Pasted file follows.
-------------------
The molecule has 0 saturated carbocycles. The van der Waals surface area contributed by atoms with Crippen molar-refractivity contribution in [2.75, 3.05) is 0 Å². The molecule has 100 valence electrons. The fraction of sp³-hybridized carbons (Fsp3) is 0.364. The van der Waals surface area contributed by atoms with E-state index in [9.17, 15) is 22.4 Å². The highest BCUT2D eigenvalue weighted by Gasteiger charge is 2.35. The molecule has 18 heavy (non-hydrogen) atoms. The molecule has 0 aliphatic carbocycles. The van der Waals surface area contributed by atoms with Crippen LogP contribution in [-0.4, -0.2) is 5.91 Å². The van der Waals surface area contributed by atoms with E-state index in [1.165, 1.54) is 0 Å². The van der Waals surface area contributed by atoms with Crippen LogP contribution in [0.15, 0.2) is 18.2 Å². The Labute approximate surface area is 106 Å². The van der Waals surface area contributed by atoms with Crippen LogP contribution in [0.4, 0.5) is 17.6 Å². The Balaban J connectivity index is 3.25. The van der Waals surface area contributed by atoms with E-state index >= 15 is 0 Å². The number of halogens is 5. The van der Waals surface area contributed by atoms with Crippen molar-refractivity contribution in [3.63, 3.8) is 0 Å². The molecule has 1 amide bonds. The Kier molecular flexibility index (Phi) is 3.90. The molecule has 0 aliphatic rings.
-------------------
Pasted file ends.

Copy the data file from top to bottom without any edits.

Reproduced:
The molecule has 0 saturated carbocycles. The van der Waals surface area contributed by atoms with Crippen molar-refractivity contribution in [2.75, 3.05) is 0 Å². The molecule has 100 valence electrons. The fraction of sp³-hybridized carbons (Fsp3) is 0.364. The van der Waals surface area contributed by atoms with E-state index in [9.17, 15) is 22.4 Å². The highest BCUT2D eigenvalue weighted by Gasteiger charge is 2.35. The molecule has 18 heavy (non-hydrogen) atoms. The molecule has 0 aliphatic carbocycles. The van der Waals surface area contributed by atoms with Crippen LogP contribution in [-0.4, -0.2) is 5.91 Å². The van der Waals surface area contributed by atoms with E-state index in [1.165, 1.54) is 0 Å². The van der Waals surface area contributed by atoms with Crippen LogP contribution in [0.15, 0.2) is 18.2 Å². The Labute approximate surface area is 106 Å². The van der Waals surface area contributed by atoms with Crippen LogP contribution in [0.4, 0.5) is 17.6 Å². The Balaban J connectivity index is 3.25. The van der Waals surface area contributed by atoms with E-state index >= 15 is 0 Å². The number of halogens is 5. The van der Waals surface area contributed by atoms with Crippen molar-refractivity contribution in [3.63, 3.8) is 0 Å². The molecule has 1 amide bonds. The Kier molecular flexibility index (Phi) is 3.90. The molecule has 0 aliphatic rings.